MTSU got a brief but impressive look at the power and expertise behind the throne Saturday when Grammy-nominated audio engineer Young Guru spent two-plus hours offering career — and life — advice to an enthusiastic audience.
Young Guru, who’s engineered records for Jay-Z, Beyoncé, Kanye West, Talib Kweli, Ghostface Killah, T.I., Mariah Carey and Drake as one of the minds behind Roc-A-Fella Records and Def Jam Recordings, also has been a DJ since childhood and was tour DJ for Jay-Z and West’s “Watch The Throne” world tour.
He was winding up a monthlong 13-city “Era of the Engineer” tour, sponsored by Grammy U, with his visit to MTSU.
Guru, whose given name is Gimel Keaton, told a standing-room-only crowd in the College of Education Building that people skills are just as important as specialized training to create a successful music industry career.
“An engineer’s job is to draw the best performance out of the person,” said the man called “The Sound of New York.”
“Being an engineer is psychology as well as knowing all the technology. If all you know is technology, you will not be successful. The biggest part of the job is figuring out the artist and what he or she needs to do with the record. What makes great engineers is figuring people out.”
Guru, 39, told the crowd, which included MTSU recording industry and music majors as well as visitors already in the business, that his childhood love for music and how things worked played a critical role in his life choices.
“A lot of places I started DJing were fire halls and school auditoriums, back when I was in seventh grade,” he recalled, explaining that he hauled all the equipment needed then — turntables, speakers, microphones, amplifiers, lights and more, including five or six crates of vinyl records — to each show in his Delaware hometown.
“My first entrance into engineering was figuring out how to set up those systems. I was 12 years old and had no money, so I had to figure out how to build one from scratch. Learning to solder speaker systems was the way I learned all of this.”
His parents encouraged him to follow his dreams, Guru said, so he set aside dozens of basketball scholarship options and chose Howard University to continue his education. He also DJed clubs around Washington, D.C., and met the people who were building rap and hip-hop into an industry, including Chucky Thompson, a producer who was to become one of his mentors.
Guru became tour DJ for rapper Nonchalant, which convinced him to expand his music engineering education with a six-month course at Omega Recording Studios in Rockville, Md.
“They had everything available that I could need,” he said. “They were very influential for me, in no small part because of the very small classes. You got a lot of attention and a lot of training there. I was the guy always begging for extra time in the studio.”
Feeling “stagnant” after years in Washington, Guru relocated to New York “ready to attack the industry” and began making connections with musicians and recording studios. Thompson helped establish Guru in the city, where he began working with rapper Derrick Angeletti and soon decided to work independently.
Guru was recording sessions with rapper Memphis Bleek, who was then signed to Roc-A-Fella Records, in 1999 when Jay-Z checked in on one of his label signees.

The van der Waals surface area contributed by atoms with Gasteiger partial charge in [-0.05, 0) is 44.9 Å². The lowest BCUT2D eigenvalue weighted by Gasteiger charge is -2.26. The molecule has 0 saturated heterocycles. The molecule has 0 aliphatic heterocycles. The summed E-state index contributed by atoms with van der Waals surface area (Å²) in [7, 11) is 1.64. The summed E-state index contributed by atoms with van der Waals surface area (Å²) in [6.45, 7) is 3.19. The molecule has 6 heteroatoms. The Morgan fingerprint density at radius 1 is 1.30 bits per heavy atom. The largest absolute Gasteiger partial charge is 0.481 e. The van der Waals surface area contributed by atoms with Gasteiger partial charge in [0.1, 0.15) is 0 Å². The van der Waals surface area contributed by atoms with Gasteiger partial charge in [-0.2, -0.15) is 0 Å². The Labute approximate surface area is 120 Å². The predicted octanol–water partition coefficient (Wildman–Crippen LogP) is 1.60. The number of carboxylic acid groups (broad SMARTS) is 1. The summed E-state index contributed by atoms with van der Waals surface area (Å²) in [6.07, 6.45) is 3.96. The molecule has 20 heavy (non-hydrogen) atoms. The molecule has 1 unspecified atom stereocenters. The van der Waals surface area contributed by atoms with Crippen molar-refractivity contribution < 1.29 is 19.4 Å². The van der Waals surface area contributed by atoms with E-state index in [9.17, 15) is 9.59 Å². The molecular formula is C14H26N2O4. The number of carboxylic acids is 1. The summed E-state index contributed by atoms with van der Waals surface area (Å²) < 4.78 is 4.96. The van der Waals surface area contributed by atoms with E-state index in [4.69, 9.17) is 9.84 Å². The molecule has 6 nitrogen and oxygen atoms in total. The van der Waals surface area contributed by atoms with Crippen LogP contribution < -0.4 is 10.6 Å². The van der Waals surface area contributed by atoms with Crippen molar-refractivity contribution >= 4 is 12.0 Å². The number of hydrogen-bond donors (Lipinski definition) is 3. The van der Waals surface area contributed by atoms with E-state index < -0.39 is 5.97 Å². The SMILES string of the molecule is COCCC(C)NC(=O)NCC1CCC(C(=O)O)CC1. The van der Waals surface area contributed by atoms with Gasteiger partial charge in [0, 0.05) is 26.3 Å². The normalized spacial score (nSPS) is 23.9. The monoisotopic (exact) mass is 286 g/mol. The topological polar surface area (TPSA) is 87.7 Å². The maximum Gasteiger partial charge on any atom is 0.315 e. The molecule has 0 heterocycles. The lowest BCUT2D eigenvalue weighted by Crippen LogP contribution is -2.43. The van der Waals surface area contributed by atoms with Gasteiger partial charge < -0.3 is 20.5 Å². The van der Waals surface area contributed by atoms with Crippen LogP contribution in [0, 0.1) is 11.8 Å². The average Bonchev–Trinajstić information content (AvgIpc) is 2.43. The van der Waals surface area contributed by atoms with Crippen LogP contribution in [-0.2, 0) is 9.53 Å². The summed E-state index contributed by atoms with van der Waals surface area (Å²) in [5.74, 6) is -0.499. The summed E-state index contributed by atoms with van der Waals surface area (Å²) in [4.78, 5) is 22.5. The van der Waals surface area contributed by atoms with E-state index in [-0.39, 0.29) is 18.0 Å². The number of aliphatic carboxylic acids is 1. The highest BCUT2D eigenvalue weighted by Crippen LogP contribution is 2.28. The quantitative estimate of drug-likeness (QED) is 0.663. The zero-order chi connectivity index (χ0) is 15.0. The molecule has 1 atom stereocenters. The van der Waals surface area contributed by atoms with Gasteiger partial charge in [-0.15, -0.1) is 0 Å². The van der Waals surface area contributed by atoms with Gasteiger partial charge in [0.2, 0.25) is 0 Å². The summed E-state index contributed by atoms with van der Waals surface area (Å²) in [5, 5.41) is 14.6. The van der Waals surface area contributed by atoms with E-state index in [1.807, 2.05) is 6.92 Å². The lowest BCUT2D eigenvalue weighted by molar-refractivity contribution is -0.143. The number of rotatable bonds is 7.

“Jay-Z watched us and then said, ‘I like the way you work. What are you doing the next couple of weeks?’” Guru recalled. “I said, ‘What do you THINK I’m doing, man?’ It was very simple, just a ‘hey, come to work for me.’”
That simple exchange has turned into a 14-year business and artistic partnership, leading to multi-million-selling records, multiple award nominations, deep respect within the music industry and the opportunity to share his knowledge with students around the world.
Last year, he launched the Young Guru Scholarship Fund at the School of Audio Engineering in Cape Town, South Africa, to offer more learning opportunities. He also created this spring’s “Era of the Engineer” lecture series with Grammy U, the college networking arm of The Recording Academy, to emphasize the importance of audio engineers in the record-making process.
This July and August he’ll be back on the road with Jay-Z to join Justin Timberlake for the artists’ “Legends of Summer” tour.
MTSU recording industry professor Melissa Wald worked with alumna Ashley Lamb Ernst, regional manager of chapter operations for the Nashville chapter of The Recording Academy, to bring Guru to campus.
“When music was analog, you had to master the equipment,” he told the audience. “Now we have a bunch of plug-ins and programs and everyone knows a little bit about a lot of stuff. …
“We’ve figured out that clicking on a mouse is not the way to make music. The future is how human users interface with that music and in finding new and interesting ways of making music.
“I’ve never used Auto-Tune in my life,” he continued, eliciting loud applause with his remark about the controversial pitch-adjusting processor.
“You take away who that person (being recorded) is. I just tell ’em to sing it again, 16 times.”
Guru had earlier joked about watching the instructional DVD for the digital audio workstation ProTools in the store and taking notes to tell clients he was a “certified ProTools engineer.”
“It’s weird to talk about this like it was ancient history, but that’s how fast the industry changes,” he said. “I listen to a lot of music and I live life. The key to longevity is being honest about what you are.
“Engineering, for me, is problem-solving. Physics is everything. It’s my hobby — the very foundation of how this and everything else works. If you open up your mind to understanding physics, you can open up your mind to understanding all kinds of music.”
— Gina E. Fann (firstname.lastname@example.org)